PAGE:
(A) Schematic representation of the experiment. CHIKV expressing mKate fluorescent protein from a second sub-genomic promoter was grown in C710 Aedes albopictus cells in the presence (W+ virus) or absence (W- virus) of Wolbachia (wStri strain). These progeny viruses were then used to infect naïve C710 cells with (depicted in red) and without (depicted in blue) Wolbachia (wStri strain). synchronously at an MOI of 5 particles/cell. Virus growth in cells, plated on a ninety-six-well plate, was measured in real time by imaging and quantifying the number of red cells (Virus Positive Cells/Image) expressing the virus encoded mKate protein over a period of 48 hours, using live cell imaging. (B) Color of the data points distinguish the two destination cell lines where virus replication was assayed on; blue represent C710 cells without Wolbachia while red represent C710 cells with Wolbachia. Shape of the data points refer to the nature of the progeny viruses used to initiate infection; squares represent W- viruses, grown in C710 cells without Wolbachia, while circles represent W+ viruses, grown in C710 cells with Wolbachia. Y-axis label (Virus Positive Cells/Image) represent red cells expressing virus-encoded mKate fluorescent protein in a single field of view, four of which were averaged/sample at every two-hour time point collected over the course of infection. Three-way ANOVA with Tukey’s post-hoc test. Error bars represent standard error of mean (SEM) of biological replicates (n = 9).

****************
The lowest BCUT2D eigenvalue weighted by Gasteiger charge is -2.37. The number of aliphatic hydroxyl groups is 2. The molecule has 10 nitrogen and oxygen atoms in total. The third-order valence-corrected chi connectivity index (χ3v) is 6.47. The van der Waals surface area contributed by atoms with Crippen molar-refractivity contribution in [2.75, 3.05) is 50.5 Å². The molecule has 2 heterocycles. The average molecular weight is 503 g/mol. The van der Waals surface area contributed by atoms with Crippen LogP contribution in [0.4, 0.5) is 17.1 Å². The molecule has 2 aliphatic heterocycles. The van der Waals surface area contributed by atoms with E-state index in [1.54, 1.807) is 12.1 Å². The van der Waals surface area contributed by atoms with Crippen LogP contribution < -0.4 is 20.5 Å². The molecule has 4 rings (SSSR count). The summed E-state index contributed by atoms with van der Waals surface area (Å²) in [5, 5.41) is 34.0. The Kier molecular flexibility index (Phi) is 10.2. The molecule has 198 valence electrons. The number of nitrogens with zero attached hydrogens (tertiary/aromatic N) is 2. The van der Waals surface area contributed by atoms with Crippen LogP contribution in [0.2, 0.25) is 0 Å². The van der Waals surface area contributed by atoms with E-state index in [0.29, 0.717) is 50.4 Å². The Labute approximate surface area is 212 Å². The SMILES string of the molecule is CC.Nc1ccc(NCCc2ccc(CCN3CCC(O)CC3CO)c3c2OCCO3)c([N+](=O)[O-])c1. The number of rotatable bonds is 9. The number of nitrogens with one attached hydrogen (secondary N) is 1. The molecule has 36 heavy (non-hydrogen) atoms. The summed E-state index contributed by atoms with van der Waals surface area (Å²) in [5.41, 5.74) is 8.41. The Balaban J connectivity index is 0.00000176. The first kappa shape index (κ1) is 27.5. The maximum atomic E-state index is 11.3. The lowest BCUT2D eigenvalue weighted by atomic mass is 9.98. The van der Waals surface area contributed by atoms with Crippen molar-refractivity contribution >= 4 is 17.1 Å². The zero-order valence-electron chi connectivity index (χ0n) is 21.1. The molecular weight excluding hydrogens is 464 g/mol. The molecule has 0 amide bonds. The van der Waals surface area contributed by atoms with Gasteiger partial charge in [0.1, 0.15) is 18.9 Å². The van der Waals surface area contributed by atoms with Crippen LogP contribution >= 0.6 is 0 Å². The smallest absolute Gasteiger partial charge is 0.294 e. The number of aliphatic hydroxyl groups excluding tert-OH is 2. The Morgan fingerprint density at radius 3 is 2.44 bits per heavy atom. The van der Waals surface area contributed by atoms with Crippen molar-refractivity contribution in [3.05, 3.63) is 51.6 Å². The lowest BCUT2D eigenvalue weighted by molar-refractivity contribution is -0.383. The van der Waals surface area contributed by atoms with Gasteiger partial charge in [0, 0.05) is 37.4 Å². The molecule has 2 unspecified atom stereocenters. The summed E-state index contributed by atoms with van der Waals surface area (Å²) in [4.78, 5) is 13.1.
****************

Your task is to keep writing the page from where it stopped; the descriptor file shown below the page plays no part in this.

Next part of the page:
https://doi.org/10.1371/journal.ppat.1008513.g004

Progeny viruses spread poorly in naïve vertebrate cells

We further assessed the infectivity of W+ progeny viruses to spread in vertebrate cells using live-cell imaging to validate our earlier results (Fig 3B). As before, purified progeny W+ and W- viruses derived from mosquito cells colonized with (W+ virus) and without (W- virus) Wolbachia (wStri strain) was subsequently used to infect naïve BHK-21 cells at an MOI of 5 particles/cell. Infection was synchronized as before and virus spread was measured over 42 hours by quantifying mean virus-encoded fluorescent reporter expression observed over four distinct fields of view taken per well every 2 hours (Fig 5A). Two-way ANOVA was used to determine the effect of virus source (Source i.e. W- or W+ virus) and/or time on virus spread over the course of the infection. Spread of W- viruses were consistently faster compared to W+ viruses, with peak number of W- virus positive cells observed at 26 hours post infection compared to 30 hours post infection for W+ viruses; Ordinary Two-way ANOVA with Tukey’s post-hoc test, Source: p = 0.0261, Time: p < 0.0001, Time X Source: p = 0.0068 (Fig 5B). Interestingly, peak number of virus positive cells was higher for W+ viruses relative to W- viruses between 28 and 42 hours. However, this is due to a delay in cell death in W+ infected cell populations, thus allowing greater and prolonged expression of virus encoded reporter (S5 Fig). In comparison, cells infected with W- viruses succumb early to infection, resulting in a faster loss in reporter activity between 26 and 42 hours (Fig 5B, S5 Fig).

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Fig 5. Progeny viruses derived from Wolbachia colonized cells replicate poorly in naïve vertebrate cells.